The Tower, the Zoo, and the Tortoise (affiliate link) by Julia Stuart is a quirky novel about a collection of characters, most of whom live and work at the Tower of London. There are, among others, a Beefeater and his wife, a chaplain, a barmaid, a one-hundred-eighty-one-year-old tortoise, and the ghost of Sir Water Raleigh. I won’t go into too much detail about the plot (you can read that on Amazon or the bookseller site of your choice), but I found the story to be a beautiful and sweet study on the nature of loneliness.
I also found, though this was generally a light read, several passages and turns of phrase that made my writer’s heart sigh with delight. Stuart’s writing is not showy, but it does have a poetic feel that I really liked. For instance, the closing to the scene where we see Valerie Jennings (an eccentric employee of London’s Underground Lost Property Office) has been waiting to meet a blind date at a bar:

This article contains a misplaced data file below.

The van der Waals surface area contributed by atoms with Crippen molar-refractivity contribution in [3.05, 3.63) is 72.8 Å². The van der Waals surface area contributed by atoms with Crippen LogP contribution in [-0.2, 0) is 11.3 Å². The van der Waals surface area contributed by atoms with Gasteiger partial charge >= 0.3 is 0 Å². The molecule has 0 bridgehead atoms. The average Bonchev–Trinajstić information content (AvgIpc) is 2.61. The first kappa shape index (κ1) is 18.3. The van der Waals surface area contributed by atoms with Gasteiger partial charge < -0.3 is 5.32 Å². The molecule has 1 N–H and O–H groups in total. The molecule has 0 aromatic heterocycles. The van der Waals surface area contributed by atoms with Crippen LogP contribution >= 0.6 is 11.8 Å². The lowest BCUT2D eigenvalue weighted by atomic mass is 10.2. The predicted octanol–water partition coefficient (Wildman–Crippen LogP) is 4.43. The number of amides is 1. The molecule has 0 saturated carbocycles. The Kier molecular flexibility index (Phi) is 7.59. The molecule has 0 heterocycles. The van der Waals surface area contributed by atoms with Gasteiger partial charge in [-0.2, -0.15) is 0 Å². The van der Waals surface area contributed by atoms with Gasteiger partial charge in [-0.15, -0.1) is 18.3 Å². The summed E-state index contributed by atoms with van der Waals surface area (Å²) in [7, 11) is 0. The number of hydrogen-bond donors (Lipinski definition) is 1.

“They held each other’s gaze long enough for her to realise that it was him. She offered a timorous smile, but he turned on his heels and left as much determination as he had shown on entering. It was a considerable time before Valerie Jennings was able to stand. She then pulled down her dress over her splendid thighs and walked out, leaving the embers of her dreams scattered behind her.”
I enjoyed this book very much, despite the fact that it made me tear up in the dentist’s waiting room while my daughter was having her teeth checked.
The second book I read is one that I bought at my favorite indie bookstore, Jabberwocky in Newburyport. Where my Wellies Take Me by Clare and Michael Morpurgo (designed and illustrated by Olivia Lomenech Gill) is the kind of book that will never be as good in a digital medium. It’s the kind of book that you need to hold in your hands while you savor the words, the art, and the heft of the thick pages and vellums.